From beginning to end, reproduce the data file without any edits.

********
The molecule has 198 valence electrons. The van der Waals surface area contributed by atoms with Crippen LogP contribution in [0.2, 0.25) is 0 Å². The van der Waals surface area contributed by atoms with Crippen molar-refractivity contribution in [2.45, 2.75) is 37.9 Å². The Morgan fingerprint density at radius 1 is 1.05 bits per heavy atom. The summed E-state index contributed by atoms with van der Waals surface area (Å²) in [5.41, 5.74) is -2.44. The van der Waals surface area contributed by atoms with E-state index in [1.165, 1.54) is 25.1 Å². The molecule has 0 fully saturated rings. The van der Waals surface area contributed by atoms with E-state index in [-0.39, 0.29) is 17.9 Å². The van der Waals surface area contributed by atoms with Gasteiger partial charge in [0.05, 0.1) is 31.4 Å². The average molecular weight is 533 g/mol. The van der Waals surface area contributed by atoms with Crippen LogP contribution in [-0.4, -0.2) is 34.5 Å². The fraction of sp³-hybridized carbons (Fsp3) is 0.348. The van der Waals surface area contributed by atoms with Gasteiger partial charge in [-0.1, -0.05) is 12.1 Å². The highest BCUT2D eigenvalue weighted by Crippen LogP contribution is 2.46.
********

The molecule has 198 valence electrons. The van der Waals surface area contributed by atoms with Crippen LogP contribution in [0.2, 0.25) is 0 Å². The van der Waals surface area contributed by atoms with Crippen molar-refractivity contribution in [2.45, 2.75) is 37.9 Å². The Morgan fingerprint density at radius 1 is 1.05 bits per heavy atom. The summed E-state index contributed by atoms with van der Waals surface area (Å²) in [5.41, 5.74) is -2.44. The van der Waals surface area contributed by atoms with E-state index in [1.165, 1.54) is 25.1 Å². The molecule has 0 fully saturated rings. The van der Waals surface area contributed by atoms with E-state index in [-0.39, 0.29) is 17.9 Å². The van der Waals surface area contributed by atoms with Gasteiger partial charge in [0.05, 0.1) is 31.4 Å². The average molecular weight is 533 g/mol. The van der Waals surface area contributed by atoms with Crippen LogP contribution in [-0.4, -0.2) is 34.5 Å². The fraction of sp³-hybridized carbons (Fsp3) is 0.348. The van der Waals surface area contributed by atoms with Gasteiger partial charge in [-0.1, -0.05) is 12.1 Å². The highest BCUT2D eigenvalue weighted by Crippen LogP contribution is 2.46.